Democrat criticizes Super Bowl crowd for not standing during black national anthem

Rep. Steve Cohen (D-Tenn.) on Sunday criticized the Super Bowl crowd for not standing during a performance of “Lift Every Voice and Sing,” widely known as the Black national anthem.

“Very few people stood at the Super Bowl for ‘Lift Every Voice and Sing.’ The Negro National Anthem,” Cohen wrote in a post on X, formerly Twitter.

“Not a pretty picture for the Super Bowl crowd,” he added.

This year marked the second time the national anthem was played in an official capacity at the Super Bowl. The anthem was performed by Grammy Award-winning Andra Day, and Reba McEntire performed “The Star-Spangled Banner.”

The Black National Anthem was originally written as a poem by former NAACP leader James Weldon Johnson in 1900. Last year, it was performed for the first time at the Super Bowl by Emmy Award-winner Sheryl Lee Ralph, then Tighter scrutiny “The Star-Spangled Banner” and its association with race and slavery.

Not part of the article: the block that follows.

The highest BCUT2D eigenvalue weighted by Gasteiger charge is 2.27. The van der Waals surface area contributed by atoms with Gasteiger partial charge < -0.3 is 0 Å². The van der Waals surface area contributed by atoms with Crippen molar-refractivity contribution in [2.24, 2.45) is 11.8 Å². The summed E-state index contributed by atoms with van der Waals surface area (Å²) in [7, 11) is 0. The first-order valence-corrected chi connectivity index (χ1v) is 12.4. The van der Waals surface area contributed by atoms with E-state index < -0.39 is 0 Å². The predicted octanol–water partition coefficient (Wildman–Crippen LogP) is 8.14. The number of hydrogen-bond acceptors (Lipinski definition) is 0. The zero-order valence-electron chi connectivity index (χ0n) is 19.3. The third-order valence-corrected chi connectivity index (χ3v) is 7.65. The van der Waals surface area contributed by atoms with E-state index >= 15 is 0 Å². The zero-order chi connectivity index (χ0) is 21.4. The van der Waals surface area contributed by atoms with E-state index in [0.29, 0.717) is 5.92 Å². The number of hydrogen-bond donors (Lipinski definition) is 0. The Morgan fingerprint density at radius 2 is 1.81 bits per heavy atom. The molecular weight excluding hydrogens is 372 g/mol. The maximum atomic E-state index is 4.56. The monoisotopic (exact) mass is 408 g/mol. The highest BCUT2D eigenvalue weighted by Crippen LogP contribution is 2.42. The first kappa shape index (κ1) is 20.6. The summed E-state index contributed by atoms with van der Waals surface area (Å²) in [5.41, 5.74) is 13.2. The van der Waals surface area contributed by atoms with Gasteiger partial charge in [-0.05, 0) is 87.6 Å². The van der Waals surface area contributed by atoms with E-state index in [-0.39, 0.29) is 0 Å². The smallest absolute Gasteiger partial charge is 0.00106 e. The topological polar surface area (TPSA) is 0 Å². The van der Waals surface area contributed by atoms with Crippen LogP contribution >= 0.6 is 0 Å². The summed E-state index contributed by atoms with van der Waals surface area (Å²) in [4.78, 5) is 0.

Cohen, who represents Memphis, Tennessee, in Congress, defended his original statement in response to some of the criticism in responses to his post.

“I support both,” Cohen said, responding to an X user who said people should only stand for the traditional national anthem. “And in Memphis, most of them do.”

Cohen responded to another user who said the traditional national anthem “doesn't see color” and criticized Democrats for “dividing this country with race wars.”

“Well, I respect and honor our national anthem as representing our country and our pride in it,” Cohen wrote. “But if you look at the history and some of the speech, it’s about slavery and not in an interrogative way.”

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